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Texas coaches say they share play-calling duties in OSU lawsuit deposition

Why is this even happening?

Chris Morrison-USA TODAY Sports

Who calls the plays for the Texas Longhorns?

Finding the answer to that question is at the heart of the lawsuit filed by the Oklahoma State Cowboys against former offensive line coach Joe Wickline, who would owe a $600,000 buyout to his old employer if it's determined that he does not in fact call the plays as the offensive coordinator for the Horns.

The story goes all the way back to the start of head coach Charlie Strong's tenure, when he seemingly contradicted himself in saying that Wickline would call the plays and then described assistant head coach for the offense/quarterbacks coach Shawn Watson as the "one, final voice."

Recent depositions of the Texas offensive coaches provide some further insight into the play-calling process in Austin, though things aren't necessarily any less muddled for it all.

Who called the plays in the Texas Bowl loss to Arkansas?

"I don't know," Strong said, claiming that he doesn't want to remember the game.

What percentage of the plays does Wickline call?

Strong doesn't know that, either.

Who takes charge of game planning?

"When I walk in the room, I get it started," said Watson.

How many plays are in the script the coaches use to start games?

Strong said 20. Watson said 25. Wickline said up to 30.

Who sends the plays to the sidelines?

Watson does, every play of every game, because "it can only come out of one mouth."

And, in the event of a tough decision, Strong said that Watson will make the call.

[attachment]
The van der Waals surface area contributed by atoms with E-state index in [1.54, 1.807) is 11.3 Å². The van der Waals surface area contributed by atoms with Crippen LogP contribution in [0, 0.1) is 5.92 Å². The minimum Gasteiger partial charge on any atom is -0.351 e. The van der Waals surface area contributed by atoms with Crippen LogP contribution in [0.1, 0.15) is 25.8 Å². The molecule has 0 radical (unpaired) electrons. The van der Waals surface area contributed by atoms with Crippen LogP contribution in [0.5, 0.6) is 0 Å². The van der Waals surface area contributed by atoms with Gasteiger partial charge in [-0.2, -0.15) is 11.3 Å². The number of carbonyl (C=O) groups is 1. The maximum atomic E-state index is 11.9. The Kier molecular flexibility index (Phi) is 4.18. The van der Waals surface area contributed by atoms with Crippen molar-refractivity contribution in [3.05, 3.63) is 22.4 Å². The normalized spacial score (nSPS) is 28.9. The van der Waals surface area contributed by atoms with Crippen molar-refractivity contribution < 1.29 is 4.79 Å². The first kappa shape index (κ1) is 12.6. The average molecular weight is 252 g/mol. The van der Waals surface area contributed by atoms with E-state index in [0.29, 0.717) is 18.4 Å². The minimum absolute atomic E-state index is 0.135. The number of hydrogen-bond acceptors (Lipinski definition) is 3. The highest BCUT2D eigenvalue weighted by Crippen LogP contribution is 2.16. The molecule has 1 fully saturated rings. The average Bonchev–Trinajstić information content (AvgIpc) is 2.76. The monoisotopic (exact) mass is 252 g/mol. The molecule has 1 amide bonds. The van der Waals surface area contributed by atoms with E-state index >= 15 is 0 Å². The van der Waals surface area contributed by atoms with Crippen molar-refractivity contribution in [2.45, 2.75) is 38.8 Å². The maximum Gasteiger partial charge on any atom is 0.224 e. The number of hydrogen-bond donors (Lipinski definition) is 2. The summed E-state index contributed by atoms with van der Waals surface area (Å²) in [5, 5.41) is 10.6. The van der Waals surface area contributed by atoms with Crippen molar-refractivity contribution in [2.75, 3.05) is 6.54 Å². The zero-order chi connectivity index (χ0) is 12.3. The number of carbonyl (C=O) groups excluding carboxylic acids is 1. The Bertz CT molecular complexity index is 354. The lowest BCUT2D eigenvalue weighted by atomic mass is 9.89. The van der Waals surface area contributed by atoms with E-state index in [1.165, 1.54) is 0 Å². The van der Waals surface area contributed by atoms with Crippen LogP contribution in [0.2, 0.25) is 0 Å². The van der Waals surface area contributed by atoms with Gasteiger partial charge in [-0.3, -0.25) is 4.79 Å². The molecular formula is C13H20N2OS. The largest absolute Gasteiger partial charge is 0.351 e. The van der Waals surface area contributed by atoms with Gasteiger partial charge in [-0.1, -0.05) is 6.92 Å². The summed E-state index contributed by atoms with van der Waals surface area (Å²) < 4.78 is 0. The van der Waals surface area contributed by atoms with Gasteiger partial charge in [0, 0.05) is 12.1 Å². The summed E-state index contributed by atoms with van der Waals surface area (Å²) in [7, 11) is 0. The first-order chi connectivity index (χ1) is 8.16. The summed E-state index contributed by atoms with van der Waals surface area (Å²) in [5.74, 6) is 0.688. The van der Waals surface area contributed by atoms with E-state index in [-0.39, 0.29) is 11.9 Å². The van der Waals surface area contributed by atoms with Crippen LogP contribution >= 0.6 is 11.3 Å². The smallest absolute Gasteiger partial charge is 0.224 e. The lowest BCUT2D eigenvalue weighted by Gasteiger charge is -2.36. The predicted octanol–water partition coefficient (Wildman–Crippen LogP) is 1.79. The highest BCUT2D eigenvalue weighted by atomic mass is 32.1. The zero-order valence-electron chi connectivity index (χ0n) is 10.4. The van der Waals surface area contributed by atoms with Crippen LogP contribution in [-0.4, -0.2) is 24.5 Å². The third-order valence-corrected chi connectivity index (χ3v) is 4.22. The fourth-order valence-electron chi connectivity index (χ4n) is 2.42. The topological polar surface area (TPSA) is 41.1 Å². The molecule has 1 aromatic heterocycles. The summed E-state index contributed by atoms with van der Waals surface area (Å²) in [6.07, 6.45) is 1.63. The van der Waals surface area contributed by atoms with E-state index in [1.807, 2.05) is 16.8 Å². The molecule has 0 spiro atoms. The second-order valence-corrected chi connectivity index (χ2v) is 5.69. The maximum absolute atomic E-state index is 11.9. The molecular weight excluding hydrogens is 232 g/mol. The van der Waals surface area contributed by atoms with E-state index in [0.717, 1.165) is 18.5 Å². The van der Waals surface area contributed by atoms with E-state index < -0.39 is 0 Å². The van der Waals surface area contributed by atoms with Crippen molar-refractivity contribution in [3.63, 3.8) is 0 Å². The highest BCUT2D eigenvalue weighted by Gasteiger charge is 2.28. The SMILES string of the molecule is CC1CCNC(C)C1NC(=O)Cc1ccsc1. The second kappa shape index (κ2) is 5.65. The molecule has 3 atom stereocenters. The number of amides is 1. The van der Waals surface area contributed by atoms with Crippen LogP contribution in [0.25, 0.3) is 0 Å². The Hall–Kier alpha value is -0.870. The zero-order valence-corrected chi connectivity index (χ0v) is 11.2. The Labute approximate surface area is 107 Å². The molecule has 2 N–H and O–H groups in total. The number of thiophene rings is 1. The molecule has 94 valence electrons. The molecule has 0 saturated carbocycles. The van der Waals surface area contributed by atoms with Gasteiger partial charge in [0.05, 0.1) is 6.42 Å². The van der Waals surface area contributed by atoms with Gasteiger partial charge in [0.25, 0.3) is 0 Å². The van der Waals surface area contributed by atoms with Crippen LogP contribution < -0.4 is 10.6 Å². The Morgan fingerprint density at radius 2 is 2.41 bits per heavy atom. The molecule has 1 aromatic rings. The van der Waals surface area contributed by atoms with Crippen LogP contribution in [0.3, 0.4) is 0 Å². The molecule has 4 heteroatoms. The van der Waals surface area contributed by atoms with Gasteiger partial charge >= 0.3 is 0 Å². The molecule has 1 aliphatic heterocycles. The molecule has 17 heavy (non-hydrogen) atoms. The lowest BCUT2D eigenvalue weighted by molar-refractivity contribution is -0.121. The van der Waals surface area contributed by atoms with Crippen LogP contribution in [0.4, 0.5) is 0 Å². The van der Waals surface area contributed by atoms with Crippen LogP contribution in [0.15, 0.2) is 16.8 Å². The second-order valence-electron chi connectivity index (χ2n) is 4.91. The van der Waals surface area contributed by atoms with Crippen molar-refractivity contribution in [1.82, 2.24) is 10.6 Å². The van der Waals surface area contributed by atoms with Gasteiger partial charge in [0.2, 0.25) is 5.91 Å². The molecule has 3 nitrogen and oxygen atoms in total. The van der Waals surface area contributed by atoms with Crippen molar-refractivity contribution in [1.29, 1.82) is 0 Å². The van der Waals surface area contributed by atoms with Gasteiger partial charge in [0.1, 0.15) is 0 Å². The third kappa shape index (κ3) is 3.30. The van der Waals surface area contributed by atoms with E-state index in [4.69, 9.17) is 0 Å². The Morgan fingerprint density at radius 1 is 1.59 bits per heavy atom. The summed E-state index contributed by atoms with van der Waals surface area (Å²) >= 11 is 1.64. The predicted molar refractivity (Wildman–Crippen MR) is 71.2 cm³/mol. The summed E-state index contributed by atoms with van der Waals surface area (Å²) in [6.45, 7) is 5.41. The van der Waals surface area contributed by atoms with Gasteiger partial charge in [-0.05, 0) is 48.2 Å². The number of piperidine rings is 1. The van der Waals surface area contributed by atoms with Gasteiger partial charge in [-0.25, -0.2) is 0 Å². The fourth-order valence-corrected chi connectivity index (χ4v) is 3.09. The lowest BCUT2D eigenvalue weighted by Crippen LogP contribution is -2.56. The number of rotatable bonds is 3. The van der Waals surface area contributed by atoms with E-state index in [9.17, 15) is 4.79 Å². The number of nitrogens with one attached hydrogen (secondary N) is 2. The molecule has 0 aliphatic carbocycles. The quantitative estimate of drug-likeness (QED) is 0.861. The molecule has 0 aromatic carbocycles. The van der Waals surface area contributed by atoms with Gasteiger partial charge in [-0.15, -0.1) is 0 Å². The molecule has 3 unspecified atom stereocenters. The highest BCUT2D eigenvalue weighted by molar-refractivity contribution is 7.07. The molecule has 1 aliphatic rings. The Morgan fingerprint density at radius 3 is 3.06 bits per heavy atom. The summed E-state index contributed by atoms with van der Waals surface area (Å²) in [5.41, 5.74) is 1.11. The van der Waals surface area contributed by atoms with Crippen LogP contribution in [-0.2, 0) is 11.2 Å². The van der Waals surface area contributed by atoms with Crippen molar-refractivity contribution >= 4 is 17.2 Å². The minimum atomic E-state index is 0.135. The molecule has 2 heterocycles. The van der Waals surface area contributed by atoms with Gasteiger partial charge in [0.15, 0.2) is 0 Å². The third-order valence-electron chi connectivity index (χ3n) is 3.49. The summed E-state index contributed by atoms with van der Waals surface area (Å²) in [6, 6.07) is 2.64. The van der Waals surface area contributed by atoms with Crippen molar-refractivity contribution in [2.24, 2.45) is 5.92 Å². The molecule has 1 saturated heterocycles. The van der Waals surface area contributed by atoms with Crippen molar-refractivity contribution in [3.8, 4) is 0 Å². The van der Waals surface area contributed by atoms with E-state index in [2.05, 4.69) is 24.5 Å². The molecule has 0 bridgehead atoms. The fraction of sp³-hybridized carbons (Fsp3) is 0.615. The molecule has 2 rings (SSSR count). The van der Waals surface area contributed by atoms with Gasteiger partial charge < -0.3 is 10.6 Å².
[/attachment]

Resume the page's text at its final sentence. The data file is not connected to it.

However, all three coaches claim that the division of labor places responsibility for the passing game on Watson and the running game on Wickline. So the claim from the Texas side is that every running call ultimately comes from Wickline, even if he doesn't actually make the call to the sideline.

The lawsuit ultimately raises more questions about the odd designation of titles. If Watson leads the game-planning sessions and is the "one, final voice" in play calls, sending each and every one of them down to the field from the press box, where the offensive coordinator typically resides, why is Wickline the offensive coordinator?

Was that what Strong sold him on when offering him the job? Wickline did turn down an offer from former head coach Mack Brown to become the offensive line coach at Texas after the 2010 season.

Or was the designation of Wickline as the offensive coordinator just a ploy to avoid paying Wickline's buyout?

It certainly looks that way as the staff bumbles along trying to describe that actually happens with the process. It's certainly the belief of Oklahoma State athletic director Mike Holder. Looking at it in a vacuum while stripping away all the current titles, it becomes difficult to argue that Wickline seems more like the offensive coordinator than Watson.

Sure, the Longhorns had paid about $7.6 million in buyouts at that time to get rid of Brown and bring Strong over from Louisville, but for the richest athletic department in the country, is it really worth going through all of this just to avoid paying out .36% of the revenues Texas sports generated in 2013?